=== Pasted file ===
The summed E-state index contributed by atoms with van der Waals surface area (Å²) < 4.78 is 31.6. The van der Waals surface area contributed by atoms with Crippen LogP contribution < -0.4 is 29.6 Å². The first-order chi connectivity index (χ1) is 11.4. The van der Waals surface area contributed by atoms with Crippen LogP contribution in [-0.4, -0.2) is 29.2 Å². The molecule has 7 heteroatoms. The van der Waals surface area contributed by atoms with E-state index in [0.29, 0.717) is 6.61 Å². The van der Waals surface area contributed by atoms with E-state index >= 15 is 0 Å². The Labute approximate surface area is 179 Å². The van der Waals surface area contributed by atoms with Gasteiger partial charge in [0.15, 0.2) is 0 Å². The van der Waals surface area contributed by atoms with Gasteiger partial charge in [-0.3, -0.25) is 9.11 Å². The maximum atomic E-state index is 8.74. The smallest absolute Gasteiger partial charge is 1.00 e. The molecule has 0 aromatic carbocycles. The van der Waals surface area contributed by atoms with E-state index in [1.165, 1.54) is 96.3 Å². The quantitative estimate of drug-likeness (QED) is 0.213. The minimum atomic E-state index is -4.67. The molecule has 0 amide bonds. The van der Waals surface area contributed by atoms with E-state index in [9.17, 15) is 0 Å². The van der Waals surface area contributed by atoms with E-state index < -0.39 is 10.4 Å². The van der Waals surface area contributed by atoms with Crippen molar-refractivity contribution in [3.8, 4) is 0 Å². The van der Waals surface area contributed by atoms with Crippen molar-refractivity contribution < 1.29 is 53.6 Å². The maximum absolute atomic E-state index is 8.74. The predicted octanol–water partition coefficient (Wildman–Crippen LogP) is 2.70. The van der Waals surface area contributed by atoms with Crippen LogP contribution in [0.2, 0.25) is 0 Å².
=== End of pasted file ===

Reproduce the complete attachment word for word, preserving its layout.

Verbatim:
The summed E-state index contributed by atoms with van der Waals surface area (Å²) < 4.78 is 31.6. The van der Waals surface area contributed by atoms with Crippen LogP contribution < -0.4 is 29.6 Å². The first-order chi connectivity index (χ1) is 11.4. The van der Waals surface area contributed by atoms with Crippen LogP contribution in [-0.4, -0.2) is 29.2 Å². The molecule has 7 heteroatoms. The van der Waals surface area contributed by atoms with E-state index in [0.29, 0.717) is 6.61 Å². The van der Waals surface area contributed by atoms with E-state index >= 15 is 0 Å². The Labute approximate surface area is 179 Å². The van der Waals surface area contributed by atoms with Gasteiger partial charge in [0.15, 0.2) is 0 Å². The van der Waals surface area contributed by atoms with Gasteiger partial charge in [-0.3, -0.25) is 9.11 Å². The maximum atomic E-state index is 8.74. The smallest absolute Gasteiger partial charge is 1.00 e. The molecule has 0 aromatic carbocycles. The van der Waals surface area contributed by atoms with E-state index in [1.165, 1.54) is 96.3 Å². The quantitative estimate of drug-likeness (QED) is 0.213. The minimum atomic E-state index is -4.67. The molecule has 0 amide bonds. The van der Waals surface area contributed by atoms with E-state index in [9.17, 15) is 0 Å². The van der Waals surface area contributed by atoms with E-state index < -0.39 is 10.4 Å². The van der Waals surface area contributed by atoms with Crippen molar-refractivity contribution in [3.8, 4) is 0 Å². The van der Waals surface area contributed by atoms with Crippen molar-refractivity contribution < 1.29 is 53.6 Å². The maximum absolute atomic E-state index is 8.74. The predicted octanol–water partition coefficient (Wildman–Crippen LogP) is 2.70. The van der Waals surface area contributed by atoms with Crippen LogP contribution in [0.2, 0.25) is 0 Å².